One simply does not serve soup with a butter knife!
(We are honored to have Gypsey Elaine Teague as a guest here at Agora and Patheos Pagan. Not only are we running an excerpt from her latest book The Witch’s Guide to Wands, but we’ve also got a little guest post in the middle of the excerpt. You can order Gypsey’s latest book here and read a review of the book at this link. Thanks to Red Wheel/Weiser for contributing here at Patheos Pagan! -Jason, Editor & Harmless Drudge)
Wands. Without them we would be missing a great part of our tool kit. Scott Cunningham says in his book Wicca: A Guide for the Solitary Practitioner that you can even use a wooden dowel purchased from a hardware store as a wand. While that is true, and any piece of wood works under general conditions, it really is important to know the source of your mate¬rial and the conditions under which that piece was obtained.
Another staple reference book of witchcraft is Raymond Buckland’s Complete Book of Witchcraft. Here, Buckland says that the power of the wand comes from the witch and not necessarily from the wand. I agree with that to a point. While you may practice magic naked with your index finger, it is important that you understand the power of the tools if you are going to use them. Therefore, I believe you should choose your wand more carefully than either Buckland or Cunningham suggest.
There is a partnership between the witch and the wand. Any witch who has his or her favorite or working wand will tell you the energy gener¬ated between the wand and the witch is significant and prevalent. Wands are like shoes or jeans or shirts or your favorite little black dress. When it’s right, it’s just right and you know it. Therefore, when you craft your first or third or ninth wand and it doesn’t respond to you, don’t worry. A piece of wood in the wild or in the lumberyard is very different once you begin talking to it and crafting it. Think of building your relationship with your wand as dating. You may go out on a number of dates with a number of different people before you get the right spark. And even then, after mar¬riage the spark may still not be right. So it is with your wand. Work for the spark, but don’t expect overnight success.
For a more detailed approach to wands, I recommend Dorothy Morrison’s book The Craft: A Witch’s Book of Shadows. Morrison goes into detail about the particular properties of wands and explains that it’s just not about wandering aimlessly, gathering sticks and twigs in the hopes that one might become a wand. She explains the harvesting of the wand, which I think is an essential part of all witch’s training. She also goes into detail about personalizing your wand after you have procured the material. These are all important aspects of the training young witches should receive.
Most authors agree that a wand should be approximately the length from the tip of your middle finger to the crook of your arm. This makes it the length of your hand and forearm. To me, that is a little long, and I personally like a shorter wand of about fourteen inches. But this book is not about length as much as it’s about substance, so I’m not going to lay down some grand law to follow in making your wand.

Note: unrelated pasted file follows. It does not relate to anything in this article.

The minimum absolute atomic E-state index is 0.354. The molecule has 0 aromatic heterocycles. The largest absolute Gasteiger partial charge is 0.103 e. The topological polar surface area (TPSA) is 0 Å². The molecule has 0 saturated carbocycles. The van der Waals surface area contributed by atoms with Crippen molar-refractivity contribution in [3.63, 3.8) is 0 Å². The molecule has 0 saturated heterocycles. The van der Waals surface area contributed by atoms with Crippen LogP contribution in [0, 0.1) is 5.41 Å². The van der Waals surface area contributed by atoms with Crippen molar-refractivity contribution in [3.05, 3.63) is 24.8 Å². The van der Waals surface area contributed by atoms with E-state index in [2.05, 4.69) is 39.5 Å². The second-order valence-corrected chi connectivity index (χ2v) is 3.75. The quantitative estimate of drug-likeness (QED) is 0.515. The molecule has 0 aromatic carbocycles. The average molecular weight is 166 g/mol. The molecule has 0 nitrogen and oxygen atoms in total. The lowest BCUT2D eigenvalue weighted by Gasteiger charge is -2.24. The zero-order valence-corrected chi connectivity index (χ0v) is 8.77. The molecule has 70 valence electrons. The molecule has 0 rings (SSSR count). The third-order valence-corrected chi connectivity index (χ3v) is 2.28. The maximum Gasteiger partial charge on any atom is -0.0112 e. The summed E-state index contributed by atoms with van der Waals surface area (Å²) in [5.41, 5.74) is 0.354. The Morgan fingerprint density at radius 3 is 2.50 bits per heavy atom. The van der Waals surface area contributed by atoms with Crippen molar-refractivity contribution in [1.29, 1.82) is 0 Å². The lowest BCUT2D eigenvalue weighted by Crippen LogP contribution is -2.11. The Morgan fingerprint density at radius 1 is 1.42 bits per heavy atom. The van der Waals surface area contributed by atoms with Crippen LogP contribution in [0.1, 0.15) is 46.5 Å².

“All Wands Are Different?”
This is a question I get a lot when traveling and talking about wands and their properties. Many folks think that wood is just wood and if they think of the types at all many of them stay within the pantheon that they practice. In actuality all woods are different and therefore carry energy unique to their structure and thusly carry magic the same way.
Many times I have said that one simply does not serve soup with a butter knife. It’s a silly statement if you think of it since you would never attempt to serve a liquid with a flat surface but in reality we do that with our wands. A dense wood such as Ebony or Lignum Vitae will feel much different than a lighter wood like Wisteria or Basswood. While they are all vascular their structures are so different that it would be like trying to compare a car battery and a jar with two electrodes in salt water. They both create power but don’t try starting your car with a jar and some salt.
To that end I wrote a book. I think it’s a very good book but I’m a little, okay a lot, biased. What the book is, though, is an explanation of wands from a number of points of view. The book is first and foremost a book on the spiritual properties of woods and metals used in wands. However each item starts out with a number of other areas covered.
First each wood and metal is discussed in terms of origin. Where did the item come from? What kind of place is it found and what does it look like? As a Landscape Architect I talk about the wood itself, the taxonomy, the families and other woods of like mind.
I am also a wood worker, therefore next I discuss the hardness and how that lends itself to being made into a wand. Do you use a lathe or hand tools? Is the hardness scale so high or low that you must practice caution when applying tools to the wood? Ebony and Ipe are wonderful woods to work with but depending on the grain and the humidity may be heinous to turn on a lathe. And even though Eastern Red Cedar is a wonderful soft wood it is the worst wood to try to turn on a lathe because there are so many knots and the wood is exceptionally soft that even the slightest catch of the chisel will split the wand in two.